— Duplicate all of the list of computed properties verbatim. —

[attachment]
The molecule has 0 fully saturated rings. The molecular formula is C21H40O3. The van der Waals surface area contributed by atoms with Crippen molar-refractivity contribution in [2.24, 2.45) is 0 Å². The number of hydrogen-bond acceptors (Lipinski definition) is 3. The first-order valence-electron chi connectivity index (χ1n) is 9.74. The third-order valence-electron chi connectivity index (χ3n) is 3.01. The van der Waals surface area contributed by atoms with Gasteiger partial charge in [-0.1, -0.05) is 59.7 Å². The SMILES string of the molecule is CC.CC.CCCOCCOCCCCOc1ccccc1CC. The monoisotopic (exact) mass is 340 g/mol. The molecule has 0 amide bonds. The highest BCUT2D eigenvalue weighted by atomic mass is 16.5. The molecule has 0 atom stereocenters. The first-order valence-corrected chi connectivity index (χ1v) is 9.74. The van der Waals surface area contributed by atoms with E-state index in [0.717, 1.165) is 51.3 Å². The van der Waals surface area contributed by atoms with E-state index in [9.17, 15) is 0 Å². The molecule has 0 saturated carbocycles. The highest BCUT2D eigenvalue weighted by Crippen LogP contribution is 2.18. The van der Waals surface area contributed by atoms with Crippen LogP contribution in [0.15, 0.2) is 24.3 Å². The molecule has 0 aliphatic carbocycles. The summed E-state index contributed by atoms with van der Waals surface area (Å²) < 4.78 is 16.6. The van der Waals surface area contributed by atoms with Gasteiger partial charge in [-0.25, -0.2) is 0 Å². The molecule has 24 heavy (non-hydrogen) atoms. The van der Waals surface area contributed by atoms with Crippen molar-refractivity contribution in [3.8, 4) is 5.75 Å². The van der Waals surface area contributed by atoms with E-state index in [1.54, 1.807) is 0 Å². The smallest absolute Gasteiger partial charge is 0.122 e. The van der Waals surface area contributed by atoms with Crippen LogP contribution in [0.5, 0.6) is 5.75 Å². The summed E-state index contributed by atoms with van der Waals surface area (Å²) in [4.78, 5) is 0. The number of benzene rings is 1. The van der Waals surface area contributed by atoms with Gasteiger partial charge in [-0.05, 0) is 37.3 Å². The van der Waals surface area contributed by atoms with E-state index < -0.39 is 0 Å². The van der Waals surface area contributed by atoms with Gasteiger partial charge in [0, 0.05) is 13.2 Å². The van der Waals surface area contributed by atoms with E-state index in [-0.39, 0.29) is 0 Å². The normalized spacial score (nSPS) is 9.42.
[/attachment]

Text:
The molecule has 0 fully saturated rings. The molecular formula is C21H40O3. The van der Waals surface area contributed by atoms with Crippen molar-refractivity contribution in [2.24, 2.45) is 0 Å². The number of hydrogen-bond acceptors (Lipinski definition) is 3. The first-order valence-electron chi connectivity index (χ1n) is 9.74. The third-order valence-electron chi connectivity index (χ3n) is 3.01. The van der Waals surface area contributed by atoms with Gasteiger partial charge in [-0.1, -0.05) is 59.7 Å². The SMILES string of the molecule is CC.CC.CCCOCCOCCCCOc1ccccc1CC. The monoisotopic (exact) mass is 340 g/mol. The molecule has 0 amide bonds. The highest BCUT2D eigenvalue weighted by atomic mass is 16.5. The molecule has 0 atom stereocenters. The first-order valence-corrected chi connectivity index (χ1v) is 9.74. The van der Waals surface area contributed by atoms with E-state index in [0.717, 1.165) is 51.3 Å². The van der Waals surface area contributed by atoms with E-state index in [9.17, 15) is 0 Å². The molecule has 0 saturated carbocycles. The highest BCUT2D eigenvalue weighted by Crippen LogP contribution is 2.18. The van der Waals surface area contributed by atoms with Crippen LogP contribution in [0.15, 0.2) is 24.3 Å². The molecule has 0 aliphatic carbocycles. The summed E-state index contributed by atoms with van der Waals surface area (Å²) < 4.78 is 16.6. The van der Waals surface area contributed by atoms with Gasteiger partial charge in [-0.25, -0.2) is 0 Å². The molecule has 24 heavy (non-hydrogen) atoms. The van der Waals surface area contributed by atoms with Crippen molar-refractivity contribution in [3.8, 4) is 5.75 Å². The van der Waals surface area contributed by atoms with E-state index in [1.54, 1.807) is 0 Å². The smallest absolute Gasteiger partial charge is 0.122 e. The van der Waals surface area contributed by atoms with Crippen LogP contribution in [0.5, 0.6) is 5.75 Å². The summed E-state index contributed by atoms with van der Waals surface area (Å²) in [4.78, 5) is 0. The number of benzene rings is 1. The van der Waals surface area contributed by atoms with Gasteiger partial charge in [-0.05, 0) is 37.3 Å². The van der Waals surface area contributed by atoms with E-state index < -0.39 is 0 Å². The van der Waals surface area contributed by atoms with Gasteiger partial charge in [0, 0.05) is 13.2 Å². The van der Waals surface area contributed by atoms with E-state index in [-0.39, 0.29) is 0 Å². The normalized spacial score (nSPS) is 9.42.